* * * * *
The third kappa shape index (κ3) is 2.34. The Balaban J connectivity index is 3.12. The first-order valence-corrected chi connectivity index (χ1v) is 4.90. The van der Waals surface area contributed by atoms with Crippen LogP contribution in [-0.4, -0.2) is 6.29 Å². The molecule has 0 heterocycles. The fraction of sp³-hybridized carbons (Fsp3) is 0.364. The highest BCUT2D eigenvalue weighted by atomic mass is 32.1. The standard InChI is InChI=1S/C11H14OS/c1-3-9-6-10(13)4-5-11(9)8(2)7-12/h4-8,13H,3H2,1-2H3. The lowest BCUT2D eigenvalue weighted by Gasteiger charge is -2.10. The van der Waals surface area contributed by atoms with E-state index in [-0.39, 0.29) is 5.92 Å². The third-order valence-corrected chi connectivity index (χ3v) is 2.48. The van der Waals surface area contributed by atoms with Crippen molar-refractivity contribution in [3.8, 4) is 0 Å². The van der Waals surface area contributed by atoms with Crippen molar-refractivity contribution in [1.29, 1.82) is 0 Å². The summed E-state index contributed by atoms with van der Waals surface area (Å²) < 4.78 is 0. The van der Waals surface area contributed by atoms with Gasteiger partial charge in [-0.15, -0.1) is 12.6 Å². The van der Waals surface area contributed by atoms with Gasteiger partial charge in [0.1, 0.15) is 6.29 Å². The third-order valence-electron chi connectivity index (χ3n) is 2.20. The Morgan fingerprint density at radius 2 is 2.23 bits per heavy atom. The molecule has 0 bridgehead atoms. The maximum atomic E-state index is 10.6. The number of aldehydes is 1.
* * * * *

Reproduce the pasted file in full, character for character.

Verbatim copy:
The third kappa shape index (κ3) is 2.34. The Balaban J connectivity index is 3.12. The first-order valence-corrected chi connectivity index (χ1v) is 4.90. The van der Waals surface area contributed by atoms with Crippen LogP contribution in [-0.4, -0.2) is 6.29 Å². The molecule has 0 heterocycles. The fraction of sp³-hybridized carbons (Fsp3) is 0.364. The highest BCUT2D eigenvalue weighted by atomic mass is 32.1. The standard InChI is InChI=1S/C11H14OS/c1-3-9-6-10(13)4-5-11(9)8(2)7-12/h4-8,13H,3H2,1-2H3. The lowest BCUT2D eigenvalue weighted by Gasteiger charge is -2.10. The van der Waals surface area contributed by atoms with E-state index in [-0.39, 0.29) is 5.92 Å². The third-order valence-corrected chi connectivity index (χ3v) is 2.48. The van der Waals surface area contributed by atoms with Crippen molar-refractivity contribution in [3.8, 4) is 0 Å². The van der Waals surface area contributed by atoms with Crippen molar-refractivity contribution in [1.29, 1.82) is 0 Å². The summed E-state index contributed by atoms with van der Waals surface area (Å²) < 4.78 is 0. The van der Waals surface area contributed by atoms with Gasteiger partial charge in [-0.15, -0.1) is 12.6 Å². The van der Waals surface area contributed by atoms with Gasteiger partial charge in [0.1, 0.15) is 6.29 Å². The third-order valence-electron chi connectivity index (χ3n) is 2.20. The Morgan fingerprint density at radius 2 is 2.23 bits per heavy atom. The molecule has 0 bridgehead atoms. The maximum atomic E-state index is 10.6. The number of aldehydes is 1.